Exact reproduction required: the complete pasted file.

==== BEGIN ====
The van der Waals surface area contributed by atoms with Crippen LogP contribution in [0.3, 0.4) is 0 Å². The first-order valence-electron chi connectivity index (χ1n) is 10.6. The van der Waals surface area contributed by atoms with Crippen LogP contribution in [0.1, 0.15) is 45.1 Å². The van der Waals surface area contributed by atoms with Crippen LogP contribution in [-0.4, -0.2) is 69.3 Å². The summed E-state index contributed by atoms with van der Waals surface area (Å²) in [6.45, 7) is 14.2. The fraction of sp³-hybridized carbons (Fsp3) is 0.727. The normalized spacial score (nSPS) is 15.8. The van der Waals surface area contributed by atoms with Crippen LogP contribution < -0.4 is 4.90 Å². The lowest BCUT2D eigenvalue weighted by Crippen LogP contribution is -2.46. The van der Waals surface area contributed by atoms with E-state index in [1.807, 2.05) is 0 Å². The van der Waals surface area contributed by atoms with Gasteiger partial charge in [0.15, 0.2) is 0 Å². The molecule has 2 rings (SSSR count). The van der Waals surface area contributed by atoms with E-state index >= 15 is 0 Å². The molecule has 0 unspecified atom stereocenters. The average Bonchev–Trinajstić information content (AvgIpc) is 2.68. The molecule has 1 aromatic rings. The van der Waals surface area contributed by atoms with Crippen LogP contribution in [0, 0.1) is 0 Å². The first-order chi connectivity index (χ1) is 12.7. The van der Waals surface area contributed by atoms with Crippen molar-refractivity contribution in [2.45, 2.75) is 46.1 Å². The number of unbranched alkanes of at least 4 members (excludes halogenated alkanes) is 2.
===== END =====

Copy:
The van der Waals surface area contributed by atoms with Crippen LogP contribution in [0.3, 0.4) is 0 Å². The first-order valence-electron chi connectivity index (χ1n) is 10.6. The van der Waals surface area contributed by atoms with Crippen LogP contribution in [0.1, 0.15) is 45.1 Å². The van der Waals surface area contributed by atoms with Crippen LogP contribution in [-0.4, -0.2) is 69.3 Å². The summed E-state index contributed by atoms with van der Waals surface area (Å²) in [6.45, 7) is 14.2. The fraction of sp³-hybridized carbons (Fsp3) is 0.727. The normalized spacial score (nSPS) is 15.8. The van der Waals surface area contributed by atoms with Crippen LogP contribution < -0.4 is 4.90 Å². The lowest BCUT2D eigenvalue weighted by Crippen LogP contribution is -2.46. The van der Waals surface area contributed by atoms with E-state index in [1.807, 2.05) is 0 Å². The van der Waals surface area contributed by atoms with Gasteiger partial charge in [0.15, 0.2) is 0 Å². The molecule has 2 rings (SSSR count). The van der Waals surface area contributed by atoms with E-state index >= 15 is 0 Å². The molecule has 0 unspecified atom stereocenters. The average Bonchev–Trinajstić information content (AvgIpc) is 2.68. The molecule has 1 aromatic rings. The van der Waals surface area contributed by atoms with Crippen LogP contribution in [0, 0.1) is 0 Å². The first-order chi connectivity index (χ1) is 12.7. The van der Waals surface area contributed by atoms with Crippen molar-refractivity contribution in [2.45, 2.75) is 46.1 Å². The number of unbranched alkanes of at least 4 members (excludes halogenated alkanes) is 2.